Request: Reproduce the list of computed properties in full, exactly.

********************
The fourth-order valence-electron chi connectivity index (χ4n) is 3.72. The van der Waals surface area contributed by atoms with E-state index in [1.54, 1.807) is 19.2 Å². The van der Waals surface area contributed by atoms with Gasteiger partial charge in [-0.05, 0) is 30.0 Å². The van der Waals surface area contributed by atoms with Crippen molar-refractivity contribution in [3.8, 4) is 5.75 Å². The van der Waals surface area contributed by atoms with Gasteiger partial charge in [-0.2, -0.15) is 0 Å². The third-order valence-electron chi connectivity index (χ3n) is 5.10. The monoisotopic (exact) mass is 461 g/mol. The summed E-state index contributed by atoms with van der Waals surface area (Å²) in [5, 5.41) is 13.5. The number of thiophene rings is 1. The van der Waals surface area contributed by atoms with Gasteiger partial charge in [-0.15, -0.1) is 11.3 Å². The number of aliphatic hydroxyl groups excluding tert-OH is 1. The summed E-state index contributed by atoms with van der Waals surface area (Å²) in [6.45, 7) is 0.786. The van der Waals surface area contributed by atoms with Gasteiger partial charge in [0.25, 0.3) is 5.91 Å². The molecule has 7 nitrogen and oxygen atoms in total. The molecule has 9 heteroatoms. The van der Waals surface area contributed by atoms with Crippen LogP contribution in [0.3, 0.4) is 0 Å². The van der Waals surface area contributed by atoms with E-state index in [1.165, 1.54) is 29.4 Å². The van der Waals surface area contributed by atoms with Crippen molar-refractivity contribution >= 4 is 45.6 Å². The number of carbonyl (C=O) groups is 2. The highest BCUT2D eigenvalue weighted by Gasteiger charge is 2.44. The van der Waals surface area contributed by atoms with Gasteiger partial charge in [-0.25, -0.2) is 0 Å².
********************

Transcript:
The fourth-order valence-electron chi connectivity index (χ4n) is 3.72. The van der Waals surface area contributed by atoms with E-state index in [1.54, 1.807) is 19.2 Å². The van der Waals surface area contributed by atoms with Gasteiger partial charge in [-0.05, 0) is 30.0 Å². The van der Waals surface area contributed by atoms with Crippen molar-refractivity contribution in [3.8, 4) is 5.75 Å². The van der Waals surface area contributed by atoms with Gasteiger partial charge in [-0.2, -0.15) is 0 Å². The third-order valence-electron chi connectivity index (χ3n) is 5.10. The monoisotopic (exact) mass is 461 g/mol. The summed E-state index contributed by atoms with van der Waals surface area (Å²) in [5, 5.41) is 13.5. The number of thiophene rings is 1. The van der Waals surface area contributed by atoms with Gasteiger partial charge in [-0.15, -0.1) is 11.3 Å². The number of aliphatic hydroxyl groups excluding tert-OH is 1. The summed E-state index contributed by atoms with van der Waals surface area (Å²) in [6.45, 7) is 0.786. The van der Waals surface area contributed by atoms with Gasteiger partial charge in [0.25, 0.3) is 5.91 Å². The molecule has 7 nitrogen and oxygen atoms in total. The molecule has 9 heteroatoms. The van der Waals surface area contributed by atoms with Crippen LogP contribution in [0.3, 0.4) is 0 Å². The van der Waals surface area contributed by atoms with E-state index in [1.165, 1.54) is 29.4 Å². The van der Waals surface area contributed by atoms with Crippen molar-refractivity contribution >= 4 is 45.6 Å². The number of carbonyl (C=O) groups is 2. The highest BCUT2D eigenvalue weighted by Gasteiger charge is 2.44. The van der Waals surface area contributed by atoms with Gasteiger partial charge in [-0.25, -0.2) is 0 Å².